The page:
Morality comes into question, heavily linked to religious beliefs. Contrary to popular belief, this controversial issue can be discussed without someone blowing up, so long as all parties involved understand the reasoning behind decisions and beliefs.
The Catholic Church view abortion as murder. It takes the life from a human being that cannot defend itself or oppose the decision. From conception, the fetus is believed to have as much value as an individual that has been birthed. From this standpoint, it is easy to see that many people oppose abortion because it is the deliberate ending of a human being's life. It is also clear to see how decisions on abortion have a more personal affect on those who aren't even women. It violates the right to life, a fundamental aspect of the belief system. How can people be satisfied with a government that would permit a violation of life itself?
People seem to get this confused, though. People assume that those opposed to abortion go against it because they want to control women. Some say that restricting abortions means taking away a woman's choice, and thus goes against the entire equality movement. It becomes a giant mess of "perpetuating the patriarchy" and the conservative men who oppose it (conservatives are more likely to uphold the Catholic beliefs) are viewed as oppressive. Generally. There are some people, however, who actually do wish to oppress the female population. To say that the law is full of kind-hearted people who are concerned with the well-being of every individual is silly.
On the other hand, the pro-choice side is where feminism firmly plants itself. This side believes that women should be able to decide what happens with their body and that they should not be shamed for doing so. However, it's tricky to ask for equality in an area that men cannot participate in, especially in an environment that is dominated by men. In this case, then, it's not equality. Rather, basic rights, the right to determine what happens to her body. A woman should not have to be controlled by anyone other than herself. She might not hold the belief that views abortion as murder. Therefore, she cannot be held to the same standards. Simply put, reproductive rights are tricky and they always will be.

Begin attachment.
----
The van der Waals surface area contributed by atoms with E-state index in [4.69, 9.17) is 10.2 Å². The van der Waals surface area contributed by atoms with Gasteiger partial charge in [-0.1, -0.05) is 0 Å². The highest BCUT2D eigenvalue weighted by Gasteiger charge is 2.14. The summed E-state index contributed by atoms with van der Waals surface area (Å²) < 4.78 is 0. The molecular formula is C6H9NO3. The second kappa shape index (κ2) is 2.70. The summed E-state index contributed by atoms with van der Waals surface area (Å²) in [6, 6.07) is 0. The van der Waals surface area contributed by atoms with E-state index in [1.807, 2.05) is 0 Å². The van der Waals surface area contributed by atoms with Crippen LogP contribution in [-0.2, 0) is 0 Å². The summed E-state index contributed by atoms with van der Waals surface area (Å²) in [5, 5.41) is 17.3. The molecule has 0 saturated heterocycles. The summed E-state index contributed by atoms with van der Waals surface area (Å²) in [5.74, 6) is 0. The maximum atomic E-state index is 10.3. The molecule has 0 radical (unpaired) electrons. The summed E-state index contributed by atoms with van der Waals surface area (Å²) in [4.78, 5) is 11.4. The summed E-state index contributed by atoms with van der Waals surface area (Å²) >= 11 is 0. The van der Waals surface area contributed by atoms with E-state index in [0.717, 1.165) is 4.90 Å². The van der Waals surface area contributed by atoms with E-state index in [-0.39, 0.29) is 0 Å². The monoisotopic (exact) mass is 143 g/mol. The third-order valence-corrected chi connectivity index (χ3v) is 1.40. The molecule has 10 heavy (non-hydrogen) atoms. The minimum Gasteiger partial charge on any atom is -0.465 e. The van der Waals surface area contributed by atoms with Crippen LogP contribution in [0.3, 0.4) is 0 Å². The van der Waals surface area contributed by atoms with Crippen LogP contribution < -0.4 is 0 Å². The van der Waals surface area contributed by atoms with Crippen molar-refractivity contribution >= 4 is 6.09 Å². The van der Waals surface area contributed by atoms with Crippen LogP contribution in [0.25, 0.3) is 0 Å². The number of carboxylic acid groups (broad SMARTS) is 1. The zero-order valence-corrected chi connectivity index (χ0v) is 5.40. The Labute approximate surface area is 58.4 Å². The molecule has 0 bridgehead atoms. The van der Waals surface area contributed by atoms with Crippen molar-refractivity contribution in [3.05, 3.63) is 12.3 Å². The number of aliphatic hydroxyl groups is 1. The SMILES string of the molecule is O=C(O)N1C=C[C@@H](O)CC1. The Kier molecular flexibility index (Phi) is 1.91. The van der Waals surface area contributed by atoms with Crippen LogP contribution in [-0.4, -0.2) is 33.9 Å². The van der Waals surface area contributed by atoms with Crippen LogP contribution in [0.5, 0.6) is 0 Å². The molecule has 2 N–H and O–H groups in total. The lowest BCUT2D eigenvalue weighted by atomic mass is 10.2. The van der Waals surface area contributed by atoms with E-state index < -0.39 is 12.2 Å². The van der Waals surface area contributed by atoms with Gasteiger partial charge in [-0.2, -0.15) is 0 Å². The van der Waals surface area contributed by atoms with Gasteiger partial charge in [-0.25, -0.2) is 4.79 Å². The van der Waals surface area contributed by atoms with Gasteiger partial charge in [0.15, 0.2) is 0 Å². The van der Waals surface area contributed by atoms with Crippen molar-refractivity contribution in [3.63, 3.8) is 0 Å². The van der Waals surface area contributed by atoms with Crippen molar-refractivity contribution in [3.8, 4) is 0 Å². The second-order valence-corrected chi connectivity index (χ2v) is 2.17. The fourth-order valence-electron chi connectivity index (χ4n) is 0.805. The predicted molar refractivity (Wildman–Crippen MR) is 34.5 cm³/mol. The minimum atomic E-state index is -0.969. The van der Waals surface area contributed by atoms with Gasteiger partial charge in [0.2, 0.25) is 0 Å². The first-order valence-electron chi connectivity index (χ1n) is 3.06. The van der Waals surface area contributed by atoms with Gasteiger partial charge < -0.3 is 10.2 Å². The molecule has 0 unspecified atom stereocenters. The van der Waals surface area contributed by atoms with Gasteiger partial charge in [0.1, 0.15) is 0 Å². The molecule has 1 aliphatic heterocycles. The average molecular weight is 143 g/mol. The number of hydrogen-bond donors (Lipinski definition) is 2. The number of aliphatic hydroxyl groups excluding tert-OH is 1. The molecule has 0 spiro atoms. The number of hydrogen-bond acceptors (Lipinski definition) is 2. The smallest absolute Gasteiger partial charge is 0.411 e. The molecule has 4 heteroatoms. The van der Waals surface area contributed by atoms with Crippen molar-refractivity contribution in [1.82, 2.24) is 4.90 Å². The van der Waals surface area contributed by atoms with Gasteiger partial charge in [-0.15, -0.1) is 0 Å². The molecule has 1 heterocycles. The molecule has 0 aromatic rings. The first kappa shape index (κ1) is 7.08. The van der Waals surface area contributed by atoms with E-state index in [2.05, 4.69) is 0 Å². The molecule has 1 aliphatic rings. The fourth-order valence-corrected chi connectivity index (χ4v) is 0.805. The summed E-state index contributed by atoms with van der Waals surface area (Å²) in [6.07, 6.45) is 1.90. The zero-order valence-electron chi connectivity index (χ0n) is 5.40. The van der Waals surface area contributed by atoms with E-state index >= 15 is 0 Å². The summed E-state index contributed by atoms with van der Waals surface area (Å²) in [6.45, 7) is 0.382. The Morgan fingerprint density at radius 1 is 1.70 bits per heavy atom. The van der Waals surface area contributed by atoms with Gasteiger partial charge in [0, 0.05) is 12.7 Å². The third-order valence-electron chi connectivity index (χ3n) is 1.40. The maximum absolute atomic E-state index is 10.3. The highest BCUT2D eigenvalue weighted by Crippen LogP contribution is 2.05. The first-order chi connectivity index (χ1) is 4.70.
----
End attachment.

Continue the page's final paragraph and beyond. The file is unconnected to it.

There has been an attempted injection of religious beliefs into a secular society. The problem is how this society views sex and the consequences of sex. A man can decide to have sex with as many people as he wants and typically the main concern is getting permanent STDs. Getting somebody pregnant isn't even something that can stick with him. He can pack up and leave, nothing can force him to stay (there's guilt and a sense of obligation, but it doesn't stick with some people). Women get pregnant and that's it. They are pregnant. They have a child growing inside of them. There are immediate responsibilities. They get into sexual relationships and hope for the same "equality" as men, which would be an escape from pregnancy. Abortion provides that.
Sex has always been pleasurable. Humans like it and the only thing stopping most people is the scare of pregnancy. Sex started out as a way to reproduce, then it was declared sacred. Now it is going through a loss of sacredness and with that comes a loss of understanding. Imagine a world, emotions aside, in which people could freely pursue sex without having to worry about pregnancy at all. Fuck yeah. (Okay, I thought that was funny.) All of the physical pleasure without any risks. Aside from STDs. That is what contraceptives and abortion provide for some people. It might not be the primary purpose, but it is an option that fits into the secular view of sex.
But what else is abortion? What else can it provide? Why else would women get it? Lives are uprooted by pregnancies, plans change, futures are altered. "If women didn't want a baby, they shouldn't have had sex in the first place!" "Yes, you're a woman, yes you're the only gender that encounters this 'issue' as a result of sex, own up to it!" Perhaps, yes, it is a way of "erasing" the mistake of engaging in sexual relations at a time where a woman is not prepared or willing to have a child.
Again, at the same time (trying to get in both sides), a woman should be able to decide what happens to her body. People who are not in her exact position with her exact background cannot decide what would benefit her in the long run. Yes, she initially made the "mistake" of having sex and now she is dealing with pregnancy. But her decision on whether or not to birth the child is hers.